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From Kindergarten to College With a Learning Disability

I had an interesting weekend last week and it’s taken me a few days to process everything. It’s not that I’m a slow processor, rather, there was a lot to process.

I went to Eugene, Oregon, with Dr. Valerie Maxwell, Founder of the Foundation for Learning Development (FLD), The ADDSOI Center, The Learning Gym, and daughter of the Founder of SOI Systems. If you don’t know Dr. Maxwell, you should. She travels the world working with families of LD children and helping school systems incorporate better learning disabilities efficiencies. I serve on the board of the FLD with her and she’s worked with my kids for more than a decade, so I’ve had quite a bit of time to learn from her myself.

One of the main goals of the trip to Eugene was to spend time with Dr. Robert Meeker of SOI Systems, to gain a better understanding of the SOI Certified Learning program. Over the course of the four days, we had six to eight meetings about education and the learning process in school. I lost track of the exact count, as my head was filled not only with the content, but the possibilities of the impact SOI Certified Learning could have on education. Like I said, there was a lot to process. And I promise to expand on the details of Certified Learning over time. I liken it to a bridge that helps teachers and students travel from struggles to success in school.

Bridge from struggle to success

While the subject of our meetings was the main goal, I came away with much more. In the mornings, we discussed Kindergarten through Grade 2 and where the early years fit into education, not only with learning disabled children, but with ALL children, the struggles they have learning, and the difficulties teachers have finding successful methods for educating them.

The mid-afternoons were spent, either in Philanthropic meetings in Eugene, or poking around Eugene and the University of Oregon campus. My new state motto is: Oregon – It’s All About the Food! Anyway, the time spent in Eugene and around campus put me in touch with the higher learning side of education, specifically colleges and universities.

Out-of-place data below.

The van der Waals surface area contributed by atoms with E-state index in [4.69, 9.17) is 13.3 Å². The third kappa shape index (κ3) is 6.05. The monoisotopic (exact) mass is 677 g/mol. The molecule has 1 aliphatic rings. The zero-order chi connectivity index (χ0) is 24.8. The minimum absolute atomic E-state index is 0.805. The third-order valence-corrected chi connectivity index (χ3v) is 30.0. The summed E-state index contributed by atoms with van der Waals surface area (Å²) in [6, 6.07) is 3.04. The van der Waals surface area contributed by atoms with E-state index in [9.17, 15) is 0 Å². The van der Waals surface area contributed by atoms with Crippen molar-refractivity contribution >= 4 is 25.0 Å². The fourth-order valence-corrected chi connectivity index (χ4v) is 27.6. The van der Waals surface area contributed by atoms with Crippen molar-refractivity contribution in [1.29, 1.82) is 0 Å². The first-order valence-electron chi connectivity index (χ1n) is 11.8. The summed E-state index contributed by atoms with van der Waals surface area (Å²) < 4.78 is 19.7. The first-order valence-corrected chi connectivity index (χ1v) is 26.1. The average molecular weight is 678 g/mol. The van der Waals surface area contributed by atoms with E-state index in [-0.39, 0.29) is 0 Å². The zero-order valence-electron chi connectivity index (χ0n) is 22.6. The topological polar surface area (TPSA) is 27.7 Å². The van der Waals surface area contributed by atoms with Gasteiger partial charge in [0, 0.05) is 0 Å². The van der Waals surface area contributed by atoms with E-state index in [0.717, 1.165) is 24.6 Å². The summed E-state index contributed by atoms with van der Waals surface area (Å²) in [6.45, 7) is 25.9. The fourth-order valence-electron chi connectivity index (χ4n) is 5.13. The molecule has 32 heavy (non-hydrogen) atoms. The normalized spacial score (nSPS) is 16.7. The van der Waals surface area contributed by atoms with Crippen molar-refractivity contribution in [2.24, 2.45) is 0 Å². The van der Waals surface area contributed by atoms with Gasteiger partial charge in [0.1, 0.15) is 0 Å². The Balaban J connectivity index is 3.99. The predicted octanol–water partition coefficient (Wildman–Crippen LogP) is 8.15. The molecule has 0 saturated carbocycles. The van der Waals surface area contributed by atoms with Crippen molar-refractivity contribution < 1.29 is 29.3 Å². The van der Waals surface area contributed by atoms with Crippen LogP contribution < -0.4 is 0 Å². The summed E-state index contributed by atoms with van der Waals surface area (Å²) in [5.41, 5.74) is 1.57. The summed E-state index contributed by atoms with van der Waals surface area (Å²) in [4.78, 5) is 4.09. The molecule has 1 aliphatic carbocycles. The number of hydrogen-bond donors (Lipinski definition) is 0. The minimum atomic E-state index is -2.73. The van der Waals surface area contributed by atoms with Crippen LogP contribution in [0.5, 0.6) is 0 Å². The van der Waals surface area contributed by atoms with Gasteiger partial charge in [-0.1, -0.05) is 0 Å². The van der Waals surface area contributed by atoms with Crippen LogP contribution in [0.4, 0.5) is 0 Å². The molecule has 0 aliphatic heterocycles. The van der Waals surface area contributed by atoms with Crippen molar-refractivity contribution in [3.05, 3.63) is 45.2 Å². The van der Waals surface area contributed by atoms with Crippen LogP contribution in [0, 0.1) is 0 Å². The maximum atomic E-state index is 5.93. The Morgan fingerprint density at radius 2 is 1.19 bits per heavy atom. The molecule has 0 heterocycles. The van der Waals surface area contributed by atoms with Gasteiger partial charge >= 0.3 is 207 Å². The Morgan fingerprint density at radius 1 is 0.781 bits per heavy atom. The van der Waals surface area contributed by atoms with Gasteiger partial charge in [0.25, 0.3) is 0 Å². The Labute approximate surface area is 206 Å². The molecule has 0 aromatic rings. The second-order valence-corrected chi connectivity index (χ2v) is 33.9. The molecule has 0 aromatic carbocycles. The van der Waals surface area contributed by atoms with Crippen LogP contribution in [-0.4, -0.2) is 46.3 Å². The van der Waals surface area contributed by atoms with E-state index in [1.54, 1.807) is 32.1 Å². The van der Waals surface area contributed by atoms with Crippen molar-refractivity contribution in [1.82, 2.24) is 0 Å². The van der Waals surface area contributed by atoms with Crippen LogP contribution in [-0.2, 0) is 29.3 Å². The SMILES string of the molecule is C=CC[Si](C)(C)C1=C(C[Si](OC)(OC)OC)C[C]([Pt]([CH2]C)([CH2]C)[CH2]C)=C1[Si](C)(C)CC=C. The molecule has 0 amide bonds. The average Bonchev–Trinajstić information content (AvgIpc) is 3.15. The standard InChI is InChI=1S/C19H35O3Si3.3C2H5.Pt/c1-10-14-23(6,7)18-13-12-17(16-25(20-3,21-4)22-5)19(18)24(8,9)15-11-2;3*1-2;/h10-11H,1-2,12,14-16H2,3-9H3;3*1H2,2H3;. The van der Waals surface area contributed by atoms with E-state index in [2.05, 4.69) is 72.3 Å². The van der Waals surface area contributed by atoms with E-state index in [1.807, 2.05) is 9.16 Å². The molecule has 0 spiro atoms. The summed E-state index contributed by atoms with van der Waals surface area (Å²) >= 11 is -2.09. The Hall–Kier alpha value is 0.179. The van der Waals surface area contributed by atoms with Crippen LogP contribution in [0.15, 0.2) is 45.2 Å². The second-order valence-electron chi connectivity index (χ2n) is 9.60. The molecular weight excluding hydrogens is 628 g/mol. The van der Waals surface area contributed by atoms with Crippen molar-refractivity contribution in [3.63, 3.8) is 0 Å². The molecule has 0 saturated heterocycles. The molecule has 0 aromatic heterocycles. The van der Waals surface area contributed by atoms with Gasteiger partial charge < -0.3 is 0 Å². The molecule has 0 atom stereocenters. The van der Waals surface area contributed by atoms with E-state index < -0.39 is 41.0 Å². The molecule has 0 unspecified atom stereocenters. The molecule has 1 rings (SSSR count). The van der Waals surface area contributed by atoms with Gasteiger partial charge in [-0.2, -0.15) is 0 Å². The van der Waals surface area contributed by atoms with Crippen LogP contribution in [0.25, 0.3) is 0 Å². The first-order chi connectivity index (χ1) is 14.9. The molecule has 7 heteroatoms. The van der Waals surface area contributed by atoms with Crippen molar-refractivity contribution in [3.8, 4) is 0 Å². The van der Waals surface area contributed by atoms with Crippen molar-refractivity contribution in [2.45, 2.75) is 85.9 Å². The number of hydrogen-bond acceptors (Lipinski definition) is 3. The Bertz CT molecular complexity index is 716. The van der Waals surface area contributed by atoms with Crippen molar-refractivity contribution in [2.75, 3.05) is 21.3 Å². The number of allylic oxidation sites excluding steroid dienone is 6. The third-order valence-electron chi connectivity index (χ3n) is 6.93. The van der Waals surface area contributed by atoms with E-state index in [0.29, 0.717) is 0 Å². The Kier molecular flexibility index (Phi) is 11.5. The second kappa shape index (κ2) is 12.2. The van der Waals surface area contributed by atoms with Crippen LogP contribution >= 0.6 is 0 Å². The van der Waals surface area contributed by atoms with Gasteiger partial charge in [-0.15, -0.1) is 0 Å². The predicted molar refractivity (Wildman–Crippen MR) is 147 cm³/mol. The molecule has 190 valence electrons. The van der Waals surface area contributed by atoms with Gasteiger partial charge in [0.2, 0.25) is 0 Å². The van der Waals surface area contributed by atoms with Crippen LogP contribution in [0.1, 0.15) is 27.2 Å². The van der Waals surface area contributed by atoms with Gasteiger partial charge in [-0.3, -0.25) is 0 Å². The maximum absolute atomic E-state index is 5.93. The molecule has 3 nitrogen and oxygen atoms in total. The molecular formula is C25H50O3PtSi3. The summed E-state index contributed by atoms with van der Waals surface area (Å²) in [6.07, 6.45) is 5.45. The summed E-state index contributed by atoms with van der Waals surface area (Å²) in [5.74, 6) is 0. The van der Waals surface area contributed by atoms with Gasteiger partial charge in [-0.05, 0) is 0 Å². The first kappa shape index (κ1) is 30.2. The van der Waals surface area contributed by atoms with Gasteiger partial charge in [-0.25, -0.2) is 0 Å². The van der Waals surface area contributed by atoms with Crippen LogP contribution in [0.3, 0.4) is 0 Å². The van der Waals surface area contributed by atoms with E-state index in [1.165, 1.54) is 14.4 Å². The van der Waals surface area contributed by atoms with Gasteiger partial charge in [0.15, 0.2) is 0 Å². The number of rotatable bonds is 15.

Oregon is all about the food

I have a soft spot for college, and being in that environment again was an amazing flashback to my own days in school. The energy and passion of the college students was rejuvenating and filled me with a sense of optimism I haven’t felt in years. Next time you get bummed out about the state of economy, the infighting and childishness of Congress, or the lack of jobs, spend a day at a university. The atmosphere is almost immune to the whole shabang.

Don’t tell today’s college students there aren’t any jobs. At least not in Eugene, Oregon. They’ll work on farms, at farmer’s markets, grow their own produce, and do anything they can to sustain a living and earn enough for a week or two exploring the Yucatan Peninsula when not in school. Truly inspiring.

The flight up to Eugene provided some foreshadowing of the days to come. Our seatmate, Laura, just happened to be a Junior at the University on her way to Fall classes. She heard us talking about smartboards in school and how they can be used for immediate polling of data, allowing teachers to track the effectiveness of their lectures. She actually schooled “us” on how they function based on her use of them in college classes. She also provided a glimpse into the optimistic world of today’s college student that I would discover over the next few days.

Late afternoons were spent back at SOI Headquarters absorbing more lessons with Dr. Meeker, and continued into the evening during dinner prepared from fresh ingredients grown right on the grounds. I told you, Oregon is all about the food.

I’m not sure that my brain has assembled a complete takeaway of the trip yet. That could take weeks of pouring over notes and refining my analysis. My expectations for the trip were wide open, even though I knew we’d be examining the Certified Learning program, which is specifically targeted to kids in the K – 2 age range.

Kindergarten is a critical age for schoolchildren, and I now understand that better than before the trip. My anecdotal experience with educating all students had me sitting at grade 3 as the pivot point. And it still is. But Dr. Meeker, and some data from No Child Left Behind, have taught me that for kids to reach the golden years of college, we need to address the critical years of K through 2. The solutions are available. We just need to teach the schools and educators about them. More to come…

Posted Thursday, September 29th, 2011 by by Easy IEP Help, under Learning Disability Programs.

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